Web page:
I have been reading an old book that bears the title The Prayers of the Early Church (1930), written by Dom Fernand Cabrol, a Benedictine. It is a study of how the early church developed prayer within the context of liturgy. There is much to like in this treatment but some things to pursue that will not gain universal acclaim for sure. The flavor is quite Roman Catholic.
In a chapter titled “Forms of Prayer” the author writes: “From the very outset one of the distinguishing features of liturgical prayer is the element of spontaneity or improvisation in its utterance.” He adds, “Thus we learn from Justin, Tertullian, and most of the writers of this period . . . even the most solemn formulas were extemporized.” Variety and free-form were normative but in time more was written down. He rightly concludes: “However, this freedom of improvisation was not anarchy. Prayer was subject to certain rules; in some instances the theme was necessarily used, for instance in the name of the three divine persons in the administration of Baptism and the words of institution in the celebration of the Eucharist. All liturgies bear out this fact, for notwithstanding their variety all have preserved these traditional formulas.”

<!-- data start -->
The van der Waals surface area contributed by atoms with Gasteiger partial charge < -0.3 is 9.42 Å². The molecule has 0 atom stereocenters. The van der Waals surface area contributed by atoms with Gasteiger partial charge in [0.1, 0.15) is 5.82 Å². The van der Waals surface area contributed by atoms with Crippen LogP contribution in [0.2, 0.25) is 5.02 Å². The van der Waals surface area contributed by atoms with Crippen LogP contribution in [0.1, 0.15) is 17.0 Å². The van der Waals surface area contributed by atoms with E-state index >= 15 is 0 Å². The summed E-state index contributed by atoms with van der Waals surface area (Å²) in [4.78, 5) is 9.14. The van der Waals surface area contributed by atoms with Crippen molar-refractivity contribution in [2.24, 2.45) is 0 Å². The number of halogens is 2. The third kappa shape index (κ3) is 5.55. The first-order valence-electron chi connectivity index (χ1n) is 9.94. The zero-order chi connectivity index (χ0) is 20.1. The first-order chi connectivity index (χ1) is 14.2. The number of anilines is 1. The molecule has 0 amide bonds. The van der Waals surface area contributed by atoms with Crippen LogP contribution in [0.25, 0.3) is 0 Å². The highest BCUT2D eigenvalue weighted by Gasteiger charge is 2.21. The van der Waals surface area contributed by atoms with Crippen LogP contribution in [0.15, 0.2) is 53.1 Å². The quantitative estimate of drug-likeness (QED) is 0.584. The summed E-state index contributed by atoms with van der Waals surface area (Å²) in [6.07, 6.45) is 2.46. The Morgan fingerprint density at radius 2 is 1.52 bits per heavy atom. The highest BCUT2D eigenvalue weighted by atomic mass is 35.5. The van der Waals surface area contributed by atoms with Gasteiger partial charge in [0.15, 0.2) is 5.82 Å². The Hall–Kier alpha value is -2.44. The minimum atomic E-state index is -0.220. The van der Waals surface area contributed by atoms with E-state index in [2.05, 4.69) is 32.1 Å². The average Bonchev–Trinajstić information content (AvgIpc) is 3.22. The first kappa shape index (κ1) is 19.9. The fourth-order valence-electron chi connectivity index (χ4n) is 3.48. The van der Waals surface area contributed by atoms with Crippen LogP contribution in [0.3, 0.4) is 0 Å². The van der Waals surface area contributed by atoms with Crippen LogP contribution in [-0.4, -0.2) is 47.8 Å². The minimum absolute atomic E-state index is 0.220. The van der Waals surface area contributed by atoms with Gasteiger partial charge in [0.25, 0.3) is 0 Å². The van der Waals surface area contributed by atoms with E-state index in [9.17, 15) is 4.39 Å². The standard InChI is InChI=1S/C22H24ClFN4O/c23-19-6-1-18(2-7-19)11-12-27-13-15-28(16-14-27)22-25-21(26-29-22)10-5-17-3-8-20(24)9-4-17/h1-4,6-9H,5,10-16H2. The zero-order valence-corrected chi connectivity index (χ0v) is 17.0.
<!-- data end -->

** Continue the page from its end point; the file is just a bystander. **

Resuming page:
The distinguishing feature of these early gathered prayers was spontaneity. There are forms we can discover, for sure, but people were allowed to speak and pray in public. This does not argue against read (liturgical) prayers at all. After all, the New Testament provides such prayers. But it does argue against limiting all prayer in worship to one or two leaders. The church must pray when it gathers, all of it. Some will speak. Some will not. But the Spirit must not be limited to forms. Forms have their place but freedom is a mark of congregational life in worship.
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